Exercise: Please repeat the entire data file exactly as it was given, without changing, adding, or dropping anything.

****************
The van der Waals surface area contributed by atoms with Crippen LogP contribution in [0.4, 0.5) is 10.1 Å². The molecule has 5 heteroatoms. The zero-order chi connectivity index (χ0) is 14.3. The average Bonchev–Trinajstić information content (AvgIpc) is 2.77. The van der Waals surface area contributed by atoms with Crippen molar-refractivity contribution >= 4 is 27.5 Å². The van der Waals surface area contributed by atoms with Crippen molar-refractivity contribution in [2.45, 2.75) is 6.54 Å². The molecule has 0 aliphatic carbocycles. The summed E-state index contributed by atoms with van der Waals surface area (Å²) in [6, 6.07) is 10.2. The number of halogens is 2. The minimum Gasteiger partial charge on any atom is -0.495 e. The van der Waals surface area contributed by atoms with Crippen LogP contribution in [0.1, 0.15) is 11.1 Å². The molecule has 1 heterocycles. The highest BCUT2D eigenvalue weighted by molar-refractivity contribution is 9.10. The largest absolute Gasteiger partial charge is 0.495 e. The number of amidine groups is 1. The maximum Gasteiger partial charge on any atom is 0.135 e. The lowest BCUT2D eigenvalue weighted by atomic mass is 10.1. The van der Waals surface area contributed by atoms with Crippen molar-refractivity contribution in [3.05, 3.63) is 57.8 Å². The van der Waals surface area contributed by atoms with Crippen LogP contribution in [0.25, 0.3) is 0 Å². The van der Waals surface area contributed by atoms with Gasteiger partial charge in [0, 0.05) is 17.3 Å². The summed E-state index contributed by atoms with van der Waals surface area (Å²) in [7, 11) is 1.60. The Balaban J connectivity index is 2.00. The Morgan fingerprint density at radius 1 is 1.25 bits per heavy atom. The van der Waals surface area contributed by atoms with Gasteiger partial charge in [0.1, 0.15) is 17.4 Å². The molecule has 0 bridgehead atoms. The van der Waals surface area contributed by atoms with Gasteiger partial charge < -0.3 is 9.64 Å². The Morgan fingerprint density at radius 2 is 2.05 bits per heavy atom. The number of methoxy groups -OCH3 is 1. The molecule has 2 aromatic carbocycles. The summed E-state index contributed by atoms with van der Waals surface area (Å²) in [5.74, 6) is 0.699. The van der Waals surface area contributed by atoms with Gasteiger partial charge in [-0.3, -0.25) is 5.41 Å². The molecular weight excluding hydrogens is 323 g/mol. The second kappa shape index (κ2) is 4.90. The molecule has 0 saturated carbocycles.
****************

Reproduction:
The van der Waals surface area contributed by atoms with Crippen LogP contribution in [0.4, 0.5) is 10.1 Å². The molecule has 5 heteroatoms. The zero-order chi connectivity index (χ0) is 14.3. The average Bonchev–Trinajstić information content (AvgIpc) is 2.77. The van der Waals surface area contributed by atoms with Crippen molar-refractivity contribution >= 4 is 27.5 Å². The van der Waals surface area contributed by atoms with Crippen molar-refractivity contribution in [2.45, 2.75) is 6.54 Å². The molecule has 0 aliphatic carbocycles. The summed E-state index contributed by atoms with van der Waals surface area (Å²) in [6, 6.07) is 10.2. The number of halogens is 2. The minimum Gasteiger partial charge on any atom is -0.495 e. The van der Waals surface area contributed by atoms with Crippen LogP contribution in [0.1, 0.15) is 11.1 Å². The molecule has 1 heterocycles. The highest BCUT2D eigenvalue weighted by molar-refractivity contribution is 9.10. The largest absolute Gasteiger partial charge is 0.495 e. The number of amidine groups is 1. The maximum Gasteiger partial charge on any atom is 0.135 e. The lowest BCUT2D eigenvalue weighted by atomic mass is 10.1. The van der Waals surface area contributed by atoms with Crippen molar-refractivity contribution in [3.05, 3.63) is 57.8 Å². The van der Waals surface area contributed by atoms with Crippen LogP contribution in [0.25, 0.3) is 0 Å². The van der Waals surface area contributed by atoms with Gasteiger partial charge in [0, 0.05) is 17.3 Å². The summed E-state index contributed by atoms with van der Waals surface area (Å²) in [7, 11) is 1.60. The Balaban J connectivity index is 2.00. The Morgan fingerprint density at radius 1 is 1.25 bits per heavy atom. The van der Waals surface area contributed by atoms with Gasteiger partial charge in [0.1, 0.15) is 17.4 Å². The molecule has 0 bridgehead atoms. The van der Waals surface area contributed by atoms with Gasteiger partial charge < -0.3 is 9.64 Å². The Morgan fingerprint density at radius 2 is 2.05 bits per heavy atom. The number of methoxy groups -OCH3 is 1. The molecule has 2 aromatic carbocycles. The summed E-state index contributed by atoms with van der Waals surface area (Å²) in [5.74, 6) is 0.699. The van der Waals surface area contributed by atoms with Gasteiger partial charge in [-0.3, -0.25) is 5.41 Å². The molecular weight excluding hydrogens is 323 g/mol. The second kappa shape index (κ2) is 4.90. The molecule has 0 saturated carbocycles.